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Just like cast iron, stainless steel pans are superior to cook with, but hard to clean. Although they’re extremely durable and yield better cooking results than cheap non-stick pans, stainless steel pans can develop stains and burn easily. Even though
Navigating how to clean stainless steel pans can be a headache. If simply scrubbing it with soap or throwing it into the dishwasher isn’t enough, you might have to tackle that pot or pan with one of the many stainless steel cleaning hacks that you might not know about.
Why Deep Clean Your Stainless Steel Cookware?
If food burns onto your pan, it’s leaving grease and bacteria residue, ultimately leaving the item dirty and potentially contaminating your other cookware. Burnt-on food can actually bring rodents, bugs, and other creatures to your kitchen. But don’t fret — even the most experienced cooks have scorched stainless steel cookware, whether it’s from a sauce gone wrong or meat seared at a high temperature.
Plus, stainless steel pans can cost a pretty penny, so you’ll want to make sure that your existing ones last as long as possible. A big part of that is figuring out a foolproof cleaning regimen.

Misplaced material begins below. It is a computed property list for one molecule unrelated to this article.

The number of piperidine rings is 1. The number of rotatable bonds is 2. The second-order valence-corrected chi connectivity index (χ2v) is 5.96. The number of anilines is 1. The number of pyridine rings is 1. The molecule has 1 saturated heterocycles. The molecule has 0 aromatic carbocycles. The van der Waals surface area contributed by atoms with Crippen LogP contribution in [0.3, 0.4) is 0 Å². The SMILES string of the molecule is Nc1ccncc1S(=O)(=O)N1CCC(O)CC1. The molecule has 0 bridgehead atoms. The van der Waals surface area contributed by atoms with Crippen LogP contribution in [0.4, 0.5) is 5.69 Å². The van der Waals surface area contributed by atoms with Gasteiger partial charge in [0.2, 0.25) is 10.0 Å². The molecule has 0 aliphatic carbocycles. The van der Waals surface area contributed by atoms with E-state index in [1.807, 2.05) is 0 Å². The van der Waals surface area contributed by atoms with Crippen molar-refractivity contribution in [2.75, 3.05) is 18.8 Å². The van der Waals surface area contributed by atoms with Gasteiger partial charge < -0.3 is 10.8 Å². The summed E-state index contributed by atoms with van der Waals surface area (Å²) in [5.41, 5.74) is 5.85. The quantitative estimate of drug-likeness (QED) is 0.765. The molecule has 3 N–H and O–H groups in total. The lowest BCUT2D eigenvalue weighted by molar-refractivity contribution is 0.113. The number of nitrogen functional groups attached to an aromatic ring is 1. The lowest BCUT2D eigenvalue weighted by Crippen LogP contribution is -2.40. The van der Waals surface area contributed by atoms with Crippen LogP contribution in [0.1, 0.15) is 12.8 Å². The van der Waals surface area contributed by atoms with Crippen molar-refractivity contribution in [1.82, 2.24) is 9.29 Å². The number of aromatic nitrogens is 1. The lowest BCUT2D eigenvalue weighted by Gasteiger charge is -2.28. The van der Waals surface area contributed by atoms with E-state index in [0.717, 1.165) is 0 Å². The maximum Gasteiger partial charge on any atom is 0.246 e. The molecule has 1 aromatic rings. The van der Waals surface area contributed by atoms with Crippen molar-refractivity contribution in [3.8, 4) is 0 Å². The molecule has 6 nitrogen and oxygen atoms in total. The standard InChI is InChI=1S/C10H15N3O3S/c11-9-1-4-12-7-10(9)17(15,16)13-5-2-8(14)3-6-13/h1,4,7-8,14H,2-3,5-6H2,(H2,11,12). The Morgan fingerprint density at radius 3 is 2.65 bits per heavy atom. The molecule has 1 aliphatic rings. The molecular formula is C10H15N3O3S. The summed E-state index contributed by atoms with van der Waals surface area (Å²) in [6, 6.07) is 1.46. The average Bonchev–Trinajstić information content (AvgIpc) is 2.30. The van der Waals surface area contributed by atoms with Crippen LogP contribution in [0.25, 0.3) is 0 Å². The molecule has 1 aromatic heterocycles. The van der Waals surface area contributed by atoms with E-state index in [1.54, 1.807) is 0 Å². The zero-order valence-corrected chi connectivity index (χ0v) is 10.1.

How To Clean Stainless Steel Pans
Here’s how to clean stainless steel pans — there are various methods to get that steel shining again. These are the best ones.
1. Boil water in it
This method requires you to fill your pan or pot with water, bringing it to a boil for 10-15 minutes. This will loosen food and burnt material, but if it’s really stuck on, consider letting the hot water sit for 30 minutes before emptying it.
2. Mix baking soda and water
Baking soda is somewhat of a cleaning miracle ingredient and an extremely affordable cleaning method. Fill your cookware with water, and add 1/4 cup of baking soda. Let this mixture heat until it boils, then simmer for 15 minutes. Let the liquid sit for 30 minutes, and then scrub off.
3. Alka Seltzer
Why deal with messy baking soda when you can use pre-formulated Alka Seltzer tablets? Fill your cookware with water until it boils. After the water has rested for a few minutes, add five Alka Seltzer tabs and let soak for an hour. Those bubbles help lift burnt matter and make scrubbing it off easier.
4. Mix baking soda and vinegar
This method is a step up from using baking soda alone and should work better on stubborn grease. Add water and a cup of vinegar to your pan or pot and heat until it comes to a boil. Take it off the burner and add a couple of spoonfuls of baking soda, resting for 30 minutes as with the other methods. Repeat if any residue remains. Vinegar is also a solution for fixing discoloration.
Stainless Steel Pot and Pan Basic Cleaning Maintenance
Let your pan cool. Even though you might want to immediately soak the gunk or burn comes off, putting it in the sink immediately can warp and damage it.
After it’s cooled, wash with warm water and dishwasher soap. Use a scouring pad that’s non-abrasive to scrub off food. Avoid steel wool at all costs. Soak in warm, soapy water if necessary.